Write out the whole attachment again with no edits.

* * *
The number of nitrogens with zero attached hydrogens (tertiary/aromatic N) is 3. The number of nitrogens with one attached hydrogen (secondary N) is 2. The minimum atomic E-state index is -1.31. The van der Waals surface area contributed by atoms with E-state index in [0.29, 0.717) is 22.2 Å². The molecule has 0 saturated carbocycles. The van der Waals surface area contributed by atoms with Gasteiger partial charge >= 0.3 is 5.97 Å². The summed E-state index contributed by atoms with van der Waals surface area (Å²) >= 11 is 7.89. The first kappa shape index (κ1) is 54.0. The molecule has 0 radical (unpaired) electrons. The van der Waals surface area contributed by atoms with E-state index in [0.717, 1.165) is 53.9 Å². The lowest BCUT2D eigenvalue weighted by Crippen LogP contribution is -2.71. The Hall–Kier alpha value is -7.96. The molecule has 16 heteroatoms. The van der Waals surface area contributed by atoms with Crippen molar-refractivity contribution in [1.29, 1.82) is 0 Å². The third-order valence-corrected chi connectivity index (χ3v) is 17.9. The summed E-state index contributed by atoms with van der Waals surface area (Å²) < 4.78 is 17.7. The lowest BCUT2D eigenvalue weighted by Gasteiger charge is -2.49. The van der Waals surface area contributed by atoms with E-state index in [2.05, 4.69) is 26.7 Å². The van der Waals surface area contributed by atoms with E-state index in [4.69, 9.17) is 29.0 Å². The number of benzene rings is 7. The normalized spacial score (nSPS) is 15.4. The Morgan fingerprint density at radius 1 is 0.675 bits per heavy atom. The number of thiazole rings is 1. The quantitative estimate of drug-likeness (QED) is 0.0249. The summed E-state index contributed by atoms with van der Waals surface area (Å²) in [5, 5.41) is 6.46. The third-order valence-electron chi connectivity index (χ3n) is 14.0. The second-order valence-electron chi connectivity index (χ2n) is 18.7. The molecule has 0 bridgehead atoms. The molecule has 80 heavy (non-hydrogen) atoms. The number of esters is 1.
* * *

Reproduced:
The number of nitrogens with zero attached hydrogens (tertiary/aromatic N) is 3. The number of nitrogens with one attached hydrogen (secondary N) is 2. The minimum atomic E-state index is -1.31. The van der Waals surface area contributed by atoms with E-state index in [0.29, 0.717) is 22.2 Å². The molecule has 0 saturated carbocycles. The van der Waals surface area contributed by atoms with Gasteiger partial charge >= 0.3 is 5.97 Å². The summed E-state index contributed by atoms with van der Waals surface area (Å²) >= 11 is 7.89. The first kappa shape index (κ1) is 54.0. The molecule has 0 radical (unpaired) electrons. The van der Waals surface area contributed by atoms with E-state index in [0.717, 1.165) is 53.9 Å². The lowest BCUT2D eigenvalue weighted by Crippen LogP contribution is -2.71. The Hall–Kier alpha value is -7.96. The molecule has 16 heteroatoms. The van der Waals surface area contributed by atoms with Crippen molar-refractivity contribution in [1.29, 1.82) is 0 Å². The third-order valence-corrected chi connectivity index (χ3v) is 17.9. The summed E-state index contributed by atoms with van der Waals surface area (Å²) < 4.78 is 17.7. The lowest BCUT2D eigenvalue weighted by Gasteiger charge is -2.49. The van der Waals surface area contributed by atoms with E-state index in [2.05, 4.69) is 26.7 Å². The van der Waals surface area contributed by atoms with E-state index in [4.69, 9.17) is 29.0 Å². The number of benzene rings is 7. The normalized spacial score (nSPS) is 15.4. The Morgan fingerprint density at radius 1 is 0.675 bits per heavy atom. The number of thiazole rings is 1. The quantitative estimate of drug-likeness (QED) is 0.0249. The summed E-state index contributed by atoms with van der Waals surface area (Å²) in [5, 5.41) is 6.46. The third-order valence-electron chi connectivity index (χ3n) is 14.0. The second-order valence-electron chi connectivity index (χ2n) is 18.7. The molecule has 0 bridgehead atoms. The molecule has 80 heavy (non-hydrogen) atoms. The number of esters is 1.